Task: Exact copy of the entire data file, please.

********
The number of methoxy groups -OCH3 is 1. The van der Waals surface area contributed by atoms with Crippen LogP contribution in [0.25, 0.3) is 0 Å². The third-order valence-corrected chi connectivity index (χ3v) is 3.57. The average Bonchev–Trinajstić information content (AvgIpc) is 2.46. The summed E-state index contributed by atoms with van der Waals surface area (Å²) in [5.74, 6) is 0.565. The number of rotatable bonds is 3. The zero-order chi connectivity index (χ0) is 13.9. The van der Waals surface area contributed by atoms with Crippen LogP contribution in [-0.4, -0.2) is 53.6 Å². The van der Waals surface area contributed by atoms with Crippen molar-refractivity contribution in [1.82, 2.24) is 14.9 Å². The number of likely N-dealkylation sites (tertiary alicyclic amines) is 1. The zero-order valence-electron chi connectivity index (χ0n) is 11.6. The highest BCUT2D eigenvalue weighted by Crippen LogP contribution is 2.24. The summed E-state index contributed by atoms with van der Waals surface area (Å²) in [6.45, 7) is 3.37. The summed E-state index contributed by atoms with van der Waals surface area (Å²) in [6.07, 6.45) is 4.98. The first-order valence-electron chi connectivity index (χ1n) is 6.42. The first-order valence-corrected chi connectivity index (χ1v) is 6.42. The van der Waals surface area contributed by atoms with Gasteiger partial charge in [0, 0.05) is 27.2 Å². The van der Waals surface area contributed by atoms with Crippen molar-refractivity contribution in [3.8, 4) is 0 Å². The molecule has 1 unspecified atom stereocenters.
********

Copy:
The number of methoxy groups -OCH3 is 1. The van der Waals surface area contributed by atoms with Crippen LogP contribution in [0.25, 0.3) is 0 Å². The third-order valence-corrected chi connectivity index (χ3v) is 3.57. The average Bonchev–Trinajstić information content (AvgIpc) is 2.46. The summed E-state index contributed by atoms with van der Waals surface area (Å²) in [5.74, 6) is 0.565. The number of rotatable bonds is 3. The zero-order chi connectivity index (χ0) is 13.9. The van der Waals surface area contributed by atoms with Crippen LogP contribution in [-0.4, -0.2) is 53.6 Å². The van der Waals surface area contributed by atoms with Crippen molar-refractivity contribution in [1.82, 2.24) is 14.9 Å². The number of likely N-dealkylation sites (tertiary alicyclic amines) is 1. The zero-order valence-electron chi connectivity index (χ0n) is 11.6. The highest BCUT2D eigenvalue weighted by Crippen LogP contribution is 2.24. The summed E-state index contributed by atoms with van der Waals surface area (Å²) in [6.45, 7) is 3.37. The summed E-state index contributed by atoms with van der Waals surface area (Å²) in [6.07, 6.45) is 4.98. The first-order valence-electron chi connectivity index (χ1n) is 6.42. The first-order valence-corrected chi connectivity index (χ1v) is 6.42. The van der Waals surface area contributed by atoms with Gasteiger partial charge in [0, 0.05) is 27.2 Å². The van der Waals surface area contributed by atoms with Crippen molar-refractivity contribution in [3.8, 4) is 0 Å². The molecule has 1 unspecified atom stereocenters.